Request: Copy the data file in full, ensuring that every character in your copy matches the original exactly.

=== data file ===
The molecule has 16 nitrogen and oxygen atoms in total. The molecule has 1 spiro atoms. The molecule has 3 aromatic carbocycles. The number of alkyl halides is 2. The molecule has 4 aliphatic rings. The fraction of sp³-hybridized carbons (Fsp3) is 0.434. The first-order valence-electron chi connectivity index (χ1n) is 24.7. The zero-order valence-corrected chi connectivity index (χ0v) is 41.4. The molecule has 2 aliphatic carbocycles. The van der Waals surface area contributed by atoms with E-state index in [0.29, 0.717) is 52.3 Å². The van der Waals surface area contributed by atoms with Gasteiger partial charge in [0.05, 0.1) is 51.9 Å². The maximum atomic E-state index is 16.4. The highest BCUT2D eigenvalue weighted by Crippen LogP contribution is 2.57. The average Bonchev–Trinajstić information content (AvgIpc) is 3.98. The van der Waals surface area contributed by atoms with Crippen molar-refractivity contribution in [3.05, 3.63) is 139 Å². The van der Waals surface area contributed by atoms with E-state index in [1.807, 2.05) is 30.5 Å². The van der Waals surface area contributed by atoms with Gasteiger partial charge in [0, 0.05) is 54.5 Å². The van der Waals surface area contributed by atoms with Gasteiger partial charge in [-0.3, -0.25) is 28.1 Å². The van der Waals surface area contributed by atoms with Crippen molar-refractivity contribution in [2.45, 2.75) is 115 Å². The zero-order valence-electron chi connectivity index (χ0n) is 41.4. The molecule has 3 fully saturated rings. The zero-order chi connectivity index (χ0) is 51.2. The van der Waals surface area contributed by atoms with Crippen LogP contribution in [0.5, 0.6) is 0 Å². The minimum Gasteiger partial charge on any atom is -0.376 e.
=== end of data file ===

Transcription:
The molecule has 16 nitrogen and oxygen atoms in total. The molecule has 1 spiro atoms. The molecule has 3 aromatic carbocycles. The number of alkyl halides is 2. The molecule has 4 aliphatic rings. The fraction of sp³-hybridized carbons (Fsp3) is 0.434. The first-order valence-electron chi connectivity index (χ1n) is 24.7. The zero-order valence-corrected chi connectivity index (χ0v) is 41.4. The molecule has 2 aliphatic carbocycles. The van der Waals surface area contributed by atoms with E-state index in [0.29, 0.717) is 52.3 Å². The van der Waals surface area contributed by atoms with Gasteiger partial charge in [0.05, 0.1) is 51.9 Å². The maximum atomic E-state index is 16.4. The highest BCUT2D eigenvalue weighted by Crippen LogP contribution is 2.57. The average Bonchev–Trinajstić information content (AvgIpc) is 3.98. The van der Waals surface area contributed by atoms with Crippen molar-refractivity contribution in [3.05, 3.63) is 139 Å². The van der Waals surface area contributed by atoms with E-state index in [1.807, 2.05) is 30.5 Å². The van der Waals surface area contributed by atoms with Gasteiger partial charge in [0, 0.05) is 54.5 Å². The van der Waals surface area contributed by atoms with Gasteiger partial charge in [-0.3, -0.25) is 28.1 Å². The van der Waals surface area contributed by atoms with Crippen molar-refractivity contribution in [2.45, 2.75) is 115 Å². The zero-order valence-electron chi connectivity index (χ0n) is 41.4. The molecule has 3 fully saturated rings. The zero-order chi connectivity index (χ0) is 51.2. The van der Waals surface area contributed by atoms with Crippen LogP contribution in [0.5, 0.6) is 0 Å². The minimum Gasteiger partial charge on any atom is -0.376 e.